While it should be comforting that the brave people who put their lives on the line to protect you and yours have been trained to react to these shooting sprees, it should also be alarming to consider the necessity for such training. And the implication that law enforcement, and by extension your government, recognizes that they have a crisis on their hands and, in the case of law enforcement, are doing their very best to contain it, while your policymakers continue to sit on their hands, afraid of the gun lobby, while you or your fellow citizens are being senselessly killed or maimed.
I was also disheartened to learn that victims of these shootings are, if not lucky enough to have extensive health insurance coverage, frequently bankrupted by their medical bills, both for the immediate trauma and, in many cases, the resulting life-long issues they suffer, in addition to the pain and horror of being victimized in the first place.
Which leads me to…
Which is to say that two-thirds of your elected officials were either of the moral stance that gun manufacturers and distributors, unlike similar entities in every other field of manufacture and commerce in America, were not liable for the damage done by their products, or the distribution thereof.
This incomprehensibly cynical example of government pandering to a special interest bears repeating:
No other field of manufacture, or distribution, from cars to pharmaceuticals to industrial equipment to, well, anything at all enjoys similar protection from the consequences of their products’ use, or misuse.
The law was, of course, the result of intense and, as the numbers show, bi-partisan lobbying, which is to say the buying of elected officials’ votes, or the coercion thereof through the actions of the highly organized and motivated gun lobby, fronted by the NRA, who apparently saw the then-recent judgment against America’s tobacco companies, which amounted to a fine of over two-hundred billion dollars, and foresaw that their industry bore several notable similarities to Big Tobacco and so they did what any reasonable organization would in the face of crippling levies against them:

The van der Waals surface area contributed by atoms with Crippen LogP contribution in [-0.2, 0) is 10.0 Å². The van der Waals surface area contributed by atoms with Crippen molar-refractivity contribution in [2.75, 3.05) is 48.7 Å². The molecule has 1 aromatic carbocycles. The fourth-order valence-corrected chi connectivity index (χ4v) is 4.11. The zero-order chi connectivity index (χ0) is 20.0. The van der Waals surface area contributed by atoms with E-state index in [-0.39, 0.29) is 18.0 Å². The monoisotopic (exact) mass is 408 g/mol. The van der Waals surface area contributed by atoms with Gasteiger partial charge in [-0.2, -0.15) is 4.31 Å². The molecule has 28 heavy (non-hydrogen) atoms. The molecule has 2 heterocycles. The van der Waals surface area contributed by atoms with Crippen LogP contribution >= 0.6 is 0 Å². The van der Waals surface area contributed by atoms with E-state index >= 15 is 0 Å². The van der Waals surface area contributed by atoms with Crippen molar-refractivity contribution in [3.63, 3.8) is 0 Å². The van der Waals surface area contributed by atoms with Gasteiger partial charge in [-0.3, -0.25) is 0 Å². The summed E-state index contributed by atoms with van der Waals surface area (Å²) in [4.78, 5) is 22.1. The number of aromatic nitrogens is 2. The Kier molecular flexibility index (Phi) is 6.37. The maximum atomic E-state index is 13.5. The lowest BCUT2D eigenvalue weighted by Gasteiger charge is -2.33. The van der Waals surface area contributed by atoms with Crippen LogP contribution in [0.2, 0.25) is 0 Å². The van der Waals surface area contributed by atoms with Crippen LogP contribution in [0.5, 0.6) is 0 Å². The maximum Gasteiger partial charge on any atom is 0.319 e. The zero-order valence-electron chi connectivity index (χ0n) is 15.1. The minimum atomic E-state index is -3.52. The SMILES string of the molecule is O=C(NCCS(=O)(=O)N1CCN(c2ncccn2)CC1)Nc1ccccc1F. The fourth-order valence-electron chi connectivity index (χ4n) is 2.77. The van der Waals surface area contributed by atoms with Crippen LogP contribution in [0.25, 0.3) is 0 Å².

They cleaned up their act.
No, that’s not it. They mobilized to get a Federal law passed exempting them from any consequences, legal or civil, of the use or misuse of their products. And the American government, ever eager to make a buck where it could, and sensitive to political pressure from such an organized and motivated voter base who, it must be noted, comprise roughly 0.015% of the American population as of this writing, obligingly set aside any moral or ethical quandaries this might present and passed this protection into law by an overwhelming majority.
Which, one might argue, and some certainly have, must surely have represented the will of the people?
Not even close. While I don't have figures for 2005 at hand, recent polls have shown that fully 2/3 of American households do not own guns and that more than eighty percent of Americans favor stricter gun control laws.
What can you do about it?
Which brings us back to the issue of citizens’ — voter’s — involvement, in being aware of and educated with regards to the important issues facing you as a nation.